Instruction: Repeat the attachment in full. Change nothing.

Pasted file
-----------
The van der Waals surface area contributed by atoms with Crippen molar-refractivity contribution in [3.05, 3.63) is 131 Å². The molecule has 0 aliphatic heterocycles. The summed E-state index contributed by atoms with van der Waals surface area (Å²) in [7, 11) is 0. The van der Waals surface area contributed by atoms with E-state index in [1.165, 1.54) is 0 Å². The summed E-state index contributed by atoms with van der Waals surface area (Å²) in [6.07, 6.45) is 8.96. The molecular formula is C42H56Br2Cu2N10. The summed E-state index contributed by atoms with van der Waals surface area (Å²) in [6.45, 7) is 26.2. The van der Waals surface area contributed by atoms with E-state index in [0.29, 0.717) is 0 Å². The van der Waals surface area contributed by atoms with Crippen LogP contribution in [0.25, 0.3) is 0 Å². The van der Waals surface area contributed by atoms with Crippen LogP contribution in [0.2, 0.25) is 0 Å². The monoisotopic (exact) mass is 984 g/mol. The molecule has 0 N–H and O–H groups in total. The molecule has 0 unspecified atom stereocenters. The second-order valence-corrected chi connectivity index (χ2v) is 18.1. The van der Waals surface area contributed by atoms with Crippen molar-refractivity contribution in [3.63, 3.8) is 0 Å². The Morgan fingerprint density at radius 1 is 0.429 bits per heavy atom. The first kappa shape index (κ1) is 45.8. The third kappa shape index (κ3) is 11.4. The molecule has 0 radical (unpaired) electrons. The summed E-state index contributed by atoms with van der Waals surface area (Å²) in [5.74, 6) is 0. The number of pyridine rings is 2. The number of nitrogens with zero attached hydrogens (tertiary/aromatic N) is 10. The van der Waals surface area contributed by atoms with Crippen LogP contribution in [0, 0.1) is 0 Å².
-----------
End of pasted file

The van der Waals surface area contributed by atoms with Crippen molar-refractivity contribution in [3.05, 3.63) is 131 Å². The molecule has 0 aliphatic heterocycles. The summed E-state index contributed by atoms with van der Waals surface area (Å²) in [7, 11) is 0. The van der Waals surface area contributed by atoms with E-state index in [1.165, 1.54) is 0 Å². The summed E-state index contributed by atoms with van der Waals surface area (Å²) in [6.07, 6.45) is 8.96. The molecular formula is C42H56Br2Cu2N10. The summed E-state index contributed by atoms with van der Waals surface area (Å²) in [6.45, 7) is 26.2. The van der Waals surface area contributed by atoms with E-state index in [0.29, 0.717) is 0 Å². The van der Waals surface area contributed by atoms with Crippen LogP contribution in [0.25, 0.3) is 0 Å². The van der Waals surface area contributed by atoms with Crippen LogP contribution in [0.2, 0.25) is 0 Å². The monoisotopic (exact) mass is 984 g/mol. The molecule has 0 N–H and O–H groups in total. The molecule has 0 unspecified atom stereocenters. The second-order valence-corrected chi connectivity index (χ2v) is 18.1. The van der Waals surface area contributed by atoms with Crippen molar-refractivity contribution in [3.63, 3.8) is 0 Å². The Morgan fingerprint density at radius 1 is 0.429 bits per heavy atom. The first kappa shape index (κ1) is 45.8. The third kappa shape index (κ3) is 11.4. The molecule has 0 radical (unpaired) electrons. The summed E-state index contributed by atoms with van der Waals surface area (Å²) in [5.74, 6) is 0. The number of pyridine rings is 2. The number of nitrogens with zero attached hydrogens (tertiary/aromatic N) is 10. The van der Waals surface area contributed by atoms with Crippen LogP contribution in [0, 0.1) is 0 Å².